No. Mediators do not tell parties what to do. They do not judge who is right or wrong, nor do they impose a settlement or solution.
Yes! The vast majority of our clients reach agreement, with most of these reaching full agreements on all the issues they wanted to discuss.
Divorce or separation is never easy, but Sussex Peaceful Solutions can really help you to make it easier. Each couple or family situation is different. We never forget that you are the experts about your family and your situation and we will help you find the right solutions for both you and your children. You are the ones who make the decisions and, in reaching mutually agreed solutions, you and all the family will be in the best possible position to move forward.
Contact us for further information or request an appointment to talk to a mediator.
1) 15 Minute Free Telephone Consultation - Please feel free to ring for an informal discussion about your situation. You book this online for a times that suits you, using the button to your right.
In cases where the other party has yet to agree to mediation, we offer a unique service in which we will write to them and follow up with a call to talk about what mediation has to offer.
2) An Initial Assessment Meeting (MIAM) with a mediator for approximately an hour is £95.00 - This meeting will give you an opportunity to talk in confidence about what has been happening and what you would like to achieve.
3) A Joint Meeting with both parties is £150.00 - This meeting is where you both discuss what has happened from both points of view and draft options that you will work for you both. This can last up to two hours.
4) Signing of C100/FM1 Court Form £45.00 - If mediation is deemed unsuitable or the process has started and broken down, then court action may be your only other option. A mediator needs to be satisfied that all options have been explored and will then sign the necessary Court form to enable you to have a hearing. We may also be able to help with you with free legal representation in Court.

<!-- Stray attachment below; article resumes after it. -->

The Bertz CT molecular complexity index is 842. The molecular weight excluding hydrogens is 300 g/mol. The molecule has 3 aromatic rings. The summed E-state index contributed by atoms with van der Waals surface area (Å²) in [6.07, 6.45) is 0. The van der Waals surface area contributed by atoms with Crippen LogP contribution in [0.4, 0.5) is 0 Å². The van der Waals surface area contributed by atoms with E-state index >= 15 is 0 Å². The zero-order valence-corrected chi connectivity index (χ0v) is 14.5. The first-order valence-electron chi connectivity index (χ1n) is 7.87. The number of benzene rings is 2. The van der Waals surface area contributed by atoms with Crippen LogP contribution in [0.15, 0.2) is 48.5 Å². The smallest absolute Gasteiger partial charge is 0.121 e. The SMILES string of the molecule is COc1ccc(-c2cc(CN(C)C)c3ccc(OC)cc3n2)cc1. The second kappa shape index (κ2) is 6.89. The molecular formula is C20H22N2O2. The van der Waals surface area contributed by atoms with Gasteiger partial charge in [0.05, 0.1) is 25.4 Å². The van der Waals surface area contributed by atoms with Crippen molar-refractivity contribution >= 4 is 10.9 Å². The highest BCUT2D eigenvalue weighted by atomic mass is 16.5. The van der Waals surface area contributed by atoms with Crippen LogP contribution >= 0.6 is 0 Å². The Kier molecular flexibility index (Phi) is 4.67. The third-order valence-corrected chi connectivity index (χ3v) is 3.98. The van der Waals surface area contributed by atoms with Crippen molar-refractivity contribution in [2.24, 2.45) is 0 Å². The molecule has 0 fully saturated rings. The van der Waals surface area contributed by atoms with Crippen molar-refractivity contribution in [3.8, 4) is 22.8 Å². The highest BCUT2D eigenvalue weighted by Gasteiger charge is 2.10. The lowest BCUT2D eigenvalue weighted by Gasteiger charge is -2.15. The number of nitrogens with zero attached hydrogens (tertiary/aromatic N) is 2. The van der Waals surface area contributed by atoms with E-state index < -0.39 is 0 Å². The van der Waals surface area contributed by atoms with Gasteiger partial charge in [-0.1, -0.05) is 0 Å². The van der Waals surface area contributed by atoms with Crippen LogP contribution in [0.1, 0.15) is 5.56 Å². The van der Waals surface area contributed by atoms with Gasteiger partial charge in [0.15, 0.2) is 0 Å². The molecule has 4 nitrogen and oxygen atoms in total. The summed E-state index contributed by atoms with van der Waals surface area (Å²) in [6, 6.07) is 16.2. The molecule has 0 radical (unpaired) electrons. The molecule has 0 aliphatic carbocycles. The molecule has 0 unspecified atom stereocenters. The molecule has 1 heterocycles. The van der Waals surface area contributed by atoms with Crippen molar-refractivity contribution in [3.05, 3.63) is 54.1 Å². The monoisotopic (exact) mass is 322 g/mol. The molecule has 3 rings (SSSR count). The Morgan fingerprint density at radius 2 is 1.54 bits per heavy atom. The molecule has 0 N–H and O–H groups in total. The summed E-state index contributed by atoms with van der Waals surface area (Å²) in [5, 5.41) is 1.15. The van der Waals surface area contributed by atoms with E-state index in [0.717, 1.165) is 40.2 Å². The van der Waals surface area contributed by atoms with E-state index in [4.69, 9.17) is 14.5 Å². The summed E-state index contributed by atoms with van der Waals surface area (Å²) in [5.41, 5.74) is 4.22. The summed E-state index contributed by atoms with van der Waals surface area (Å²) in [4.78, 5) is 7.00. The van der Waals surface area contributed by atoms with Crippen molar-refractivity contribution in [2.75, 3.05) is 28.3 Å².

5) Letter to other party advising of the benefits of mediation £25.00 - If the other party has yet to agree to mediation we will write to them and explain the benefits of attending mediation. If you wish to begin court proceedings you will need to be able to show that you attempted to engage the other party in mediation.
This letter has a very high success rate in eliciting a response from the other party. Our aim is to bring the other party to mediation and not just for court form signing purposes. We do recognise however that mediation is not suitable in all cases.
This fee is refunded if the other party agrees to mediation.
Mediation is not the same as marriage guidance or relationship counselling. It is a service for couples who are separating, have already separated, or are in the process of divorcing. It helps you discuss and resolve issues arising from the breakdown of your relationship and move forward with your separate lives. Occasionally however, couples do decide to get back together following mediation, perhaps as a result of being able to talk things through.